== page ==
Just moments after the announcement was made a march of 400 occupiers led by a Revolutionary War-style drummer came around the corner. We ran to greet them and inform them that what had looked like it would be a massive confrontation was now a celebration! Shouts of joy went through the mass of Occupiers as they joined us in a now festive celebration of solidarity with the Veterans and the temporary retreat of the Park Service.
As songs, mic checks, sign wavers and even a hula hooper reveled on the sidewalk in front of the Vets for Peace canopy tent and info table, an extremely large contingent of police officers and federal agent remained all around us. About 20 riot police in full gear stood in formation just feet away from us, staring robotically straight ahead. The veterans asked us to move back 10 feet from the line of riot cops and promised us that the vets themselves would form a line of protection between the riot cops and us. As soon as that arrangement had been made the riot cops turned and marched in formation off of independence mall to rapturous cheers and clapping from all who had gathered.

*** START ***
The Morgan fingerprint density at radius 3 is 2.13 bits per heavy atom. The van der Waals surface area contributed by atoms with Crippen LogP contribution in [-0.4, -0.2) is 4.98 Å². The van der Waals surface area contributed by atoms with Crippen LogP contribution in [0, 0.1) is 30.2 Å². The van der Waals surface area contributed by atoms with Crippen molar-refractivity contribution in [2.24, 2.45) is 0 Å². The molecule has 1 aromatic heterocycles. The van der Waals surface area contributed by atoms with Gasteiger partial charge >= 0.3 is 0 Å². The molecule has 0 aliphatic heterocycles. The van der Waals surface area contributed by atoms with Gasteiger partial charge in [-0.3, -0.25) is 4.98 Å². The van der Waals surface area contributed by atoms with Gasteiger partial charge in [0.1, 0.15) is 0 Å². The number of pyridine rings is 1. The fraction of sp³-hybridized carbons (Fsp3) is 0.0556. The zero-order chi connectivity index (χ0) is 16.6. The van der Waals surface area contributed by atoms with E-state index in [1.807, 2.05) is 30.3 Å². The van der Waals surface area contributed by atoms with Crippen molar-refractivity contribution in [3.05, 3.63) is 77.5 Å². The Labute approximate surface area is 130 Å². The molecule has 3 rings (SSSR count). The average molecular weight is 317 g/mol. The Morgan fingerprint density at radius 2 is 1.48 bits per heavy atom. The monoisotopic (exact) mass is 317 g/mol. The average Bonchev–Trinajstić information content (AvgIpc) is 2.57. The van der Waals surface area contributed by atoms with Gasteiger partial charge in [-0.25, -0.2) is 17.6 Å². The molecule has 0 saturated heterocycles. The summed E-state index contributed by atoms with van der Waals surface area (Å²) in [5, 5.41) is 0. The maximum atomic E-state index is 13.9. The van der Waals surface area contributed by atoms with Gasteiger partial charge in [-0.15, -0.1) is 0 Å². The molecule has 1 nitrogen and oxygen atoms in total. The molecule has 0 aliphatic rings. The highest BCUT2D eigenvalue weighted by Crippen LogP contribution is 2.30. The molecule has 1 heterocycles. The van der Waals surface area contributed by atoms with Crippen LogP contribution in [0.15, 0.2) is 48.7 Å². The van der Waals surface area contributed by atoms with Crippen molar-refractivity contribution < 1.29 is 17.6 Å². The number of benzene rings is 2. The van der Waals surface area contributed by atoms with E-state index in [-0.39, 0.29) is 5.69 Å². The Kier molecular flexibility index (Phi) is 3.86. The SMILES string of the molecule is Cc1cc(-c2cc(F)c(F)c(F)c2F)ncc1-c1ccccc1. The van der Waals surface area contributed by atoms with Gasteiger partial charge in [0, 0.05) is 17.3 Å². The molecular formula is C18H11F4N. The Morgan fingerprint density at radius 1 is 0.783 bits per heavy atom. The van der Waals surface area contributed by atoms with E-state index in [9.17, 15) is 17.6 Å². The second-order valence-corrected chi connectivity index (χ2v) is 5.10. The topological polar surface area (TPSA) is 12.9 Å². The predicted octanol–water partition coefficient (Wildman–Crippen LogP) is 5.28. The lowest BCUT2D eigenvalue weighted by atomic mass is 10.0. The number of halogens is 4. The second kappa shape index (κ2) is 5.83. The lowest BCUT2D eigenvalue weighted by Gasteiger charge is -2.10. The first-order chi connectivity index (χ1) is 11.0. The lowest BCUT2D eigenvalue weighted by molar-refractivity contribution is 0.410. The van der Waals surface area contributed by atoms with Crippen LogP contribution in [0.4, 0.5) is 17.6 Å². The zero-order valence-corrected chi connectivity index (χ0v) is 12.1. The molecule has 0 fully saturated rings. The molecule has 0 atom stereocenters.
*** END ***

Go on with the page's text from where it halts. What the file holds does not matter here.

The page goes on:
The celebration continued for at least an hour before the Veterans mic checked us and asked anyone who wanted to remain overnight in solidarity do so by sleeping across the street, off of federal land, in front of the regional headquarters of Wells Fargo. Walking past on my way to the train for a quick pit stop at home, there were at least 30 groggy occupiers waking up from a night of sidewalk sleeping. I will return shortly and all of us, Occupiers and Veterans for Peace, will await the results of the meeting at 11am today.
It is impossible to describe the joy and beauty that I witnessed last night. I had a lump in my throat and am still beaming with positive vibes even though I too am exhausted after my 3rd night of sleeping on the ground in a Quaker parking lot.
– Mattymoo –]]>